Meet the New U.N. Security Council


There are times when it seems like the United Nations is just begging the world not to take it seriously. Last week, South Africa, India, Portugal, Germany, and Colombia were elected to the U.N. Security Council, which is by far the organization's most important decision-making body. Within hours of its election, South Africa pledged to "synchronize" its agenda on the council with the African Union's—which apparently means lobbying for the deferral of Sudanese dictator Omar al-Bashir's International Criminal Court (I.C.C.) arrest warrant. Bashir, whose regime has supported and even coordinated genocide in both Darfur and the South Sudan, was indicted by the International Criminal Court in 2008. The indictment means he could theoretically be arrested if he ever sets foot in another I.C.C. member state. But it also means that those states could torpedo the entire international legal system by refusing to arrest him, or by convincing other states or international bodies to simply ignore the I.C.C. indictment.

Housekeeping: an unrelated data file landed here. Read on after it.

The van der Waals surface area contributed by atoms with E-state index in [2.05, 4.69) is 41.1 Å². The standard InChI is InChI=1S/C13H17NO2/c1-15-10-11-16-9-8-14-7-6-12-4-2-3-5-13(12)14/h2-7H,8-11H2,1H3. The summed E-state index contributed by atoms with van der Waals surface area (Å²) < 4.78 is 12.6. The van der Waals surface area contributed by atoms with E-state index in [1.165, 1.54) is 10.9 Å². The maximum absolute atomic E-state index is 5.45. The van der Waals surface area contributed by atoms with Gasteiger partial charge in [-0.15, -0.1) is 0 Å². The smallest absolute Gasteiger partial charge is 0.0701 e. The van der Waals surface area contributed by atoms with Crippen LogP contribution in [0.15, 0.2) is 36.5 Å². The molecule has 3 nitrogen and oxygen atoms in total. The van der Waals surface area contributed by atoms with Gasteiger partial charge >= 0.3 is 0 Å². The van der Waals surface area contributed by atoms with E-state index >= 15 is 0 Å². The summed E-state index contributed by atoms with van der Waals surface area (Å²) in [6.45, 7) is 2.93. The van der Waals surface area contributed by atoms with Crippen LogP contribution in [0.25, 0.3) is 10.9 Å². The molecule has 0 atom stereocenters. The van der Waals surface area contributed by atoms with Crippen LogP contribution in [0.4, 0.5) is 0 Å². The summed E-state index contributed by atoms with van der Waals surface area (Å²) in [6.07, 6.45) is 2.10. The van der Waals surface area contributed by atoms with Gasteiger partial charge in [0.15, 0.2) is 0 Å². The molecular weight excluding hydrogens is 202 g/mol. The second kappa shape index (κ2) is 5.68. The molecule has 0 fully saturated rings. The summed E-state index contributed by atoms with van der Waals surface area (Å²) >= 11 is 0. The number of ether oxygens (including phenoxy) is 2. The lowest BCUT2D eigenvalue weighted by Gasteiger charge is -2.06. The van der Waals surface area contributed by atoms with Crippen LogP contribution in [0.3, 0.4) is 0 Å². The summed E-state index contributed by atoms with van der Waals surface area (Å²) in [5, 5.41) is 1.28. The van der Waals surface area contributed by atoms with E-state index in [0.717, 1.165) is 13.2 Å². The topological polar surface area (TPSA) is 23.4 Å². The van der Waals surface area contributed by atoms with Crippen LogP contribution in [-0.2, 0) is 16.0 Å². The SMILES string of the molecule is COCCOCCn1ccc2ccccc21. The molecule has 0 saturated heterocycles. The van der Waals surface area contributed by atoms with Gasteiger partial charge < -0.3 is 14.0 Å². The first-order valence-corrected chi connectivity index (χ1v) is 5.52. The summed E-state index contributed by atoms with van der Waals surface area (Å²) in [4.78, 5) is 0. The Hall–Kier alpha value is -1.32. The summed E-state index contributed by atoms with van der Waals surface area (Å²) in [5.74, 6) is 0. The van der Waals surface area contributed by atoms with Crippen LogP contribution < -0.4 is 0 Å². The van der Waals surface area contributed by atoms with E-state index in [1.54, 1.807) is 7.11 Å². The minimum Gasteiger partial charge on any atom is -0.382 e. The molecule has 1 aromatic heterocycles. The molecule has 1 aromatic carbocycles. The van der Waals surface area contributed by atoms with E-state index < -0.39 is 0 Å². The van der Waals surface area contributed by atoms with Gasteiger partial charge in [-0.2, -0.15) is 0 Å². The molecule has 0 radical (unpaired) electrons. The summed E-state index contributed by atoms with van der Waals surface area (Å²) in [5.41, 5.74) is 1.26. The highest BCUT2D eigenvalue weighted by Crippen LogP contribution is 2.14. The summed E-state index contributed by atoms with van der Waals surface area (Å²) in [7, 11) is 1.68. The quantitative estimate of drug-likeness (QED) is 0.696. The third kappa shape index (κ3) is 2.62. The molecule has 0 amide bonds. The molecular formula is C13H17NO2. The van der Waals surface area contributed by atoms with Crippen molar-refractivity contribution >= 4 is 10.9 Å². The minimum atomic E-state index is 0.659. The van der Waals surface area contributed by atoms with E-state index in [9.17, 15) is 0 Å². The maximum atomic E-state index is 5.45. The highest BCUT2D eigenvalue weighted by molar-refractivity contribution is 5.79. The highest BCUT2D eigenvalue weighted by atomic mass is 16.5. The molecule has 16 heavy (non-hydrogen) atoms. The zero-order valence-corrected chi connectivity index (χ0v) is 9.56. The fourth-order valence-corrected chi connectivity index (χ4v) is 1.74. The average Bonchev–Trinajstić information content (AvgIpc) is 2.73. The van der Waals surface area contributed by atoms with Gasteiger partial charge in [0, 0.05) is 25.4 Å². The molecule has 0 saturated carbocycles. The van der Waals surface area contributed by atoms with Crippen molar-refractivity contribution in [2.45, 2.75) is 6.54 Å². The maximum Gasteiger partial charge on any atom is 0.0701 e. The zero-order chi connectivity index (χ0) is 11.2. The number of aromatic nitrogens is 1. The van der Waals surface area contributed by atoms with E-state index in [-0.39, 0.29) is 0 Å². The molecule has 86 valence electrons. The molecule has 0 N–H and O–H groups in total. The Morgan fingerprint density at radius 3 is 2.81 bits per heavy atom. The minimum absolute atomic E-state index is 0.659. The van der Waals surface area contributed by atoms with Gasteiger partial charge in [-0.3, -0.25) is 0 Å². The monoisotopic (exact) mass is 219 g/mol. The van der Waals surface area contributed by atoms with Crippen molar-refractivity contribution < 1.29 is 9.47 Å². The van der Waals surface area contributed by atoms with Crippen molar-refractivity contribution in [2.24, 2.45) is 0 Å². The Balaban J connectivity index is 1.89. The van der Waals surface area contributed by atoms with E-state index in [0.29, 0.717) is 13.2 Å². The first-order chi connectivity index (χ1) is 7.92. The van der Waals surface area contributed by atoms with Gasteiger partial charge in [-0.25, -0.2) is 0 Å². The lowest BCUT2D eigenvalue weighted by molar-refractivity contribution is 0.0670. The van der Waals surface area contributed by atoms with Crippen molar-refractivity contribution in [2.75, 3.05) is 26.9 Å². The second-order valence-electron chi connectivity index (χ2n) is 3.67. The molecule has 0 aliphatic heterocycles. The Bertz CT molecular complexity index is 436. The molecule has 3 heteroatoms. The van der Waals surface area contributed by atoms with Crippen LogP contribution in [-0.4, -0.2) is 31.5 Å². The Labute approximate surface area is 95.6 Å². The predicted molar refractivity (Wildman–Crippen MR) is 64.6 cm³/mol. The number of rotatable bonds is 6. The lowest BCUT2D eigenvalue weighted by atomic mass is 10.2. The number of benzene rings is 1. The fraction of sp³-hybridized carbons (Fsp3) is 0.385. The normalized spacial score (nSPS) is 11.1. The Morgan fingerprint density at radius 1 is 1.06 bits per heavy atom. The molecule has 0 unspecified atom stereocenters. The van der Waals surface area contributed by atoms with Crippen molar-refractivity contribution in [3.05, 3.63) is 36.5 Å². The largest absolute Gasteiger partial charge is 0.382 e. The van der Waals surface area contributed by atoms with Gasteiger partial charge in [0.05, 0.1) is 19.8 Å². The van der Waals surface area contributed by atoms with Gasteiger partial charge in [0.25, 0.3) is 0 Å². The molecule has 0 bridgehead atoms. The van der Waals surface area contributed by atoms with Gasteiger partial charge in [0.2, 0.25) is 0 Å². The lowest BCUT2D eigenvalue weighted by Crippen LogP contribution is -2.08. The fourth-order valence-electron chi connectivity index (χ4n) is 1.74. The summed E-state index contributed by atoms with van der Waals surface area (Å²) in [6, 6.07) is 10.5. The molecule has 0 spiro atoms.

Regardless of what one thinks of the U.N. or the I.C.C., it's undeniable that South Africa's position could have horrible real-world consequences. The South Sudan independence referendum—and the war that could come as a result of it—is an issue that the Security Council will likely deal with during South Africa's term. Bashir now has an apparent ally on the Security Council, and it's one that has little respect for the U.N.'s main vehicle for prosecuting war crimes: namely, the council's ability to refer certain extreme cases to the I.C.C. That leaves him free to crush the South Sudanese independence movement, a movement which has the potential to free millions of people from a brutal dictatorship, with total impunity.

But South Africa's pro-Bashir activism wasn't the week's prime example of the U.N.'s ambivalence towards itself. That distinction goes to Canada's failed candidacy for the Security Council. Canada has a long and proud tradition at the U.N. Indeed, Canadians both conceived and commanded the first-ever U.N. peacekeeping force after the Suez crisis in 1956, and Canadians were some of the last peacekeepers on the ground during the Rwandan genocide in 1994. They're a troop-contributing nation in Afghanistan, and they haven't recently offered political or diplomatic cover for some of the world's worst regimes (which is more than can be said of both India and South Africa).

Yet Canada was basically eliminated in the first round of voting, offering further evidence of the U.N.'s tragic lack of seriousness towards some of the biggest problems on Earth. U.S. taxpayers are currently picking up almost a quarter of the tab for an organization that seems increasingly committed to its own irrelevance.